Harvey Horrors Collected Works: Chamber of Chills – Volume 1

Written by Mike Howlett and Edited by Sharon Wong

Bookshop Edition $47.99/£29.99 – (300) Slipcased Edition $135/£84.99 – (26 – Sold Out) Deluxe Edition $399/£249.99

When most readers think of Pre-Code Horror comics from the early 1950s, Entertaining Comics’ (better known as EC) trio of terror titles, Tales from the Crypt, The Vault of Horror and The Haunt of Fear, naturally spring to mind first.  That’s only fair as EC’s titles were arguably the best horror comics of the time…perhaps of all time.  There were, however, many other companies putting out excellent product.  One such publishing house was Harvey Comics.

Harvey Comics, which had already been in the comic book game for over a decade, jumped onto the horror bandwagon in 1951 with Witches Tales.  They soon followed with Chamber of Chills and Black Cat Mystery (a title change from their long-running superheroine series Black Cat), and Tomb of Terror in mid-1952.  Harvey’s horror comics were filled with excellent art, good solid stories and many issues featuring covers that are now considered classics.  Whereas EC’s comics have been heavily reprinted off and on since the early ’70s, nobody has attempted to tackle Harvey’s output…until now.

Enter PS Publishing, “the UK’s foremost specialist genre publisher,” and their PS Artbooks line.  They are scheduled to release all of Harvey’s horror comics under the ingeniously named Harvey Horrors Collected Works.  These books will be available in fancy slipcased editions, super fancy deluxe traycased editions and the less fancy (and more affordable) bookshop editions.  The idea sure sounds awesome, but do I really need these?  After all, I have a full run of the original comics.  Recently, I got a peek at the first installment of the Harvey Horrors line, Chamber of Chills Vol. 1, which collects #21 (June 1951- though it’s really #1) through #7 (April 1952).  Leafing through the bookshop edition, I made up my mind right then and there…I needed to have it!

The book is beautifully produced; solid binding, a handsome, colorful cover and thick, clean pages.  The comics are reprinted in their entirety, ads and all.  The reproduction is both crisp and excellent, with eye-popping color, treating the artwork with the respect it deserves.  Each issue is preceded with story and art credits (where known).  The book leads off with a forward by author Joe Hill and an excellent essay on artist Al Avison by horror scholar Peter Normanton, the man who brings us the excellent horror comic ‘zine From the Tomb.  Best of all, and the thing that first tipped the scales in favor of my needing this book, Normanton’s piece is illustrated with examples of Avison’s original art!  This will be a feature in all of the Harvey Horror books.

As for the stories here, Harvey always wrote decent stuff, so Chamber of Chills started out strong.  With artwork by the incomparable Bob Powell, the underappreciated Vic Donahue and the mind-bending Rudy Palais (among others), these tales are dripping with Pre-Code goodness.  Harvey’s stable of horror artists was top-notch, and you get a good taste of their different styles and strengths in these first seven issues.  Fans of Eerie Publications’ black-and-white comic mags from the ’70s will be interested to note that all but a small handful of the scripts in this volume were pilfered for their re-drawn horror efforts.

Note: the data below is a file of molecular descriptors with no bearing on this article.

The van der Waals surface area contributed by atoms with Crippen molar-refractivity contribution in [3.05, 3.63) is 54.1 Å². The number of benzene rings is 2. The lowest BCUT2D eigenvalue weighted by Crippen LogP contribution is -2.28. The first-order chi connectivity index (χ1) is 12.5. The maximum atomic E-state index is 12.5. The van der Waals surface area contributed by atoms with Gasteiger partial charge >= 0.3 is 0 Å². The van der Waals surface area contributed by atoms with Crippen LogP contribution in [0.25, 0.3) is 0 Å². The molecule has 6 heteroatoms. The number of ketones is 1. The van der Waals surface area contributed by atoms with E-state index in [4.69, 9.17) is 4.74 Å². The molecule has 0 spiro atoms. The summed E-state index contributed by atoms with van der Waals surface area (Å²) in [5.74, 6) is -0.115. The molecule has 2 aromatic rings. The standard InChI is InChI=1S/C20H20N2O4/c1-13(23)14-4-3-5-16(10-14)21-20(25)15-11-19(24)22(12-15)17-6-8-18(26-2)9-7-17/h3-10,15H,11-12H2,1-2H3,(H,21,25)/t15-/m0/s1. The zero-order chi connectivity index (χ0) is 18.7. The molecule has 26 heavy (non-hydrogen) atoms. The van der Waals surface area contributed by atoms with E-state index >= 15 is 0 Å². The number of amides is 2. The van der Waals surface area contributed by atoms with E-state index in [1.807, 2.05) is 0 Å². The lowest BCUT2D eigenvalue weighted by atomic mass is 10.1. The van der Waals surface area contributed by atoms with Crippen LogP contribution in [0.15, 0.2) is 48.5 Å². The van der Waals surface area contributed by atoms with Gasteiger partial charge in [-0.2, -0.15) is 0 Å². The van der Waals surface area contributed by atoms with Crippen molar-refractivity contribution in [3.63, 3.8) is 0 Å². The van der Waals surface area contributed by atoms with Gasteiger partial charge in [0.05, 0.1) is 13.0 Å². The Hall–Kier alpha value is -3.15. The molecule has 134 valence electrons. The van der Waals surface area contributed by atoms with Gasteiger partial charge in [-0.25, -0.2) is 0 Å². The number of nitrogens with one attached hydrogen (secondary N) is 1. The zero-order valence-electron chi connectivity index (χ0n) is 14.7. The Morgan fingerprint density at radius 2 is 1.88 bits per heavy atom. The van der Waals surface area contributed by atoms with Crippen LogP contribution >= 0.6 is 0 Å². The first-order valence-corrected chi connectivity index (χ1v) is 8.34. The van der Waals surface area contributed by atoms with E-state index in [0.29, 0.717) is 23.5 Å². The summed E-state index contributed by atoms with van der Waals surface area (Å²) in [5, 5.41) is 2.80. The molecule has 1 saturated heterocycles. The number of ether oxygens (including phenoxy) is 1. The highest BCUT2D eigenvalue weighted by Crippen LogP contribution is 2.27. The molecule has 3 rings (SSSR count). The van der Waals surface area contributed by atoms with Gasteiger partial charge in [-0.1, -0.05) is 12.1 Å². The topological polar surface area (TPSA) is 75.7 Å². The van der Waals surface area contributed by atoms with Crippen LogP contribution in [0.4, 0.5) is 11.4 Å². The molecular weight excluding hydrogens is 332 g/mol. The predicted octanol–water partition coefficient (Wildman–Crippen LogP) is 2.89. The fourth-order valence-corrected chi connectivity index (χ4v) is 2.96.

There are many a classic tale in this volume; Powell’s The Old Hag of the Hills and Jelly Death, Donohue’s Chieftain of the Dead and Palais’s jaw-dropping The Snake Man.  There are four full stories per issue, plus some nifty one-pagers and text stories.  It’s all here and it’s just like having the first seven issues bound together, except they’re in immaculate condition, unlike my own tattered collection.

For me, the only downside in this debut volume is Joe Hill’s forward.  I haven’t read his stuff, so I don’t know if it’s his style to use CAPS and bold for accents, but to me, it’s a bit distracting.  More annoying is his suggestion that the art is “crude, often ridiculous” and the writing “primitive, often silly.”  Sure, he’s trying to be ironic and have some fun with the subject, but I wouldn’t use an intro like this in an expensive tome being produced for fans, collectors and connoisseurs of such “rank foolishness.”  It just ruffles my feathers that he’s trying to be more hip than the comics.  Besides, even jesting, Bob Powell’s artwork could never be called crude.

These fine books are limited editions and may seem quite pricey but let me assure you, this book is super high quality, worth every penny, and will probably, like the comics being reprinted, become a sought-after collectible.  The Chamber of Chills, for instance, has 1000 books printed…total.  That includes the fancy ones with all the bells and whistles and the no-frills bookstore ones.  I say, get ‘em while the getting’s good.  The four Harvey Horror titles will be four volumes each (except Tomb of Terror, which will be three).  Also in the pipeline, PS will be reprinting ACG’s (American Comics Group) Pre-Code Horror titles, Forbidden Worlds (16 volumes) and Adventures into the Unknown (21 volumes!!).

Leave it to an excellent UK-based publisher to pick up the slack and put out some much needed American horror comic reprints!  These editions are gorgeous and I can’t recommend this project highly enough.  To see more and to pre-order upcoming titles, go to http://www.harveyhorrors.com/

Get news as it happens on their Facebook page:  https://www.facebook.com/#!/pages/Harvey-Horrors-The-Collected-Works/190590894327698

To see more about Eerie Publications’ blatant borrowing of Harvey’s stories for their own nefarious use, check out my book The Weird World of Eerie Publications from Feral House – Available Here:  http://www.miniurl.com/s/ci

Feed me at sharon@horrorhaven.com

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